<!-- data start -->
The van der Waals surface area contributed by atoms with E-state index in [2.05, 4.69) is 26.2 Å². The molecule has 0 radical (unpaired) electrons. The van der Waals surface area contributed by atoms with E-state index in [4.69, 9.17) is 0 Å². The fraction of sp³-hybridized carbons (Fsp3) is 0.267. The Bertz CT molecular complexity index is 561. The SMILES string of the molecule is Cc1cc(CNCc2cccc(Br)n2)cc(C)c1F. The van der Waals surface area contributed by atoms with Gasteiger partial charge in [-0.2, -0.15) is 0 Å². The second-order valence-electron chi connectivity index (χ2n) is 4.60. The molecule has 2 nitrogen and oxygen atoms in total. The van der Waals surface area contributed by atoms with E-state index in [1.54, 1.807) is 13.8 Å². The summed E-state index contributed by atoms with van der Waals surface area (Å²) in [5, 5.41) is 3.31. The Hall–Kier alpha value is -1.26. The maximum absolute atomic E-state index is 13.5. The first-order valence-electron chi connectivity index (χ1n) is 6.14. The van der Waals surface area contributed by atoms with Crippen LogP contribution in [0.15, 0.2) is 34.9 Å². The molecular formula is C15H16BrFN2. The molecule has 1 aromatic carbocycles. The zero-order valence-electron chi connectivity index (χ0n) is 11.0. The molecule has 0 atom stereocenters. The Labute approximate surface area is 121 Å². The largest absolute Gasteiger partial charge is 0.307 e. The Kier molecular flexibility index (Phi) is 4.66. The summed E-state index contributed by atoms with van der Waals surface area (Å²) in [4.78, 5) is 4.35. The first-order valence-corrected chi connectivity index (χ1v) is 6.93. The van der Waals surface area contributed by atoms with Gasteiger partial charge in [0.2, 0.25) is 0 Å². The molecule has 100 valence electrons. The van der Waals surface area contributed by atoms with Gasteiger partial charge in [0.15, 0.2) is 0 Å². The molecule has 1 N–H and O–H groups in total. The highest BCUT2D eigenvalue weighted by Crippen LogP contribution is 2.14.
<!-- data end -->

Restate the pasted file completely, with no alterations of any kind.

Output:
The van der Waals surface area contributed by atoms with E-state index in [2.05, 4.69) is 26.2 Å². The molecule has 0 radical (unpaired) electrons. The van der Waals surface area contributed by atoms with E-state index in [4.69, 9.17) is 0 Å². The fraction of sp³-hybridized carbons (Fsp3) is 0.267. The Bertz CT molecular complexity index is 561. The SMILES string of the molecule is Cc1cc(CNCc2cccc(Br)n2)cc(C)c1F. The van der Waals surface area contributed by atoms with Gasteiger partial charge in [-0.2, -0.15) is 0 Å². The second-order valence-electron chi connectivity index (χ2n) is 4.60. The molecule has 2 nitrogen and oxygen atoms in total. The van der Waals surface area contributed by atoms with E-state index in [1.54, 1.807) is 13.8 Å². The summed E-state index contributed by atoms with van der Waals surface area (Å²) in [5, 5.41) is 3.31. The Hall–Kier alpha value is -1.26. The maximum absolute atomic E-state index is 13.5. The first-order valence-electron chi connectivity index (χ1n) is 6.14. The van der Waals surface area contributed by atoms with Crippen LogP contribution in [0.15, 0.2) is 34.9 Å². The molecular formula is C15H16BrFN2. The molecule has 1 aromatic carbocycles. The zero-order valence-electron chi connectivity index (χ0n) is 11.0. The molecule has 0 atom stereocenters. The Labute approximate surface area is 121 Å². The largest absolute Gasteiger partial charge is 0.307 e. The Kier molecular flexibility index (Phi) is 4.66. The summed E-state index contributed by atoms with van der Waals surface area (Å²) in [4.78, 5) is 4.35. The first-order valence-corrected chi connectivity index (χ1v) is 6.93. The van der Waals surface area contributed by atoms with Gasteiger partial charge in [0.2, 0.25) is 0 Å². The molecule has 100 valence electrons. The van der Waals surface area contributed by atoms with Gasteiger partial charge in [0.15, 0.2) is 0 Å². The molecule has 1 N–H and O–H groups in total. The highest BCUT2D eigenvalue weighted by Crippen LogP contribution is 2.14.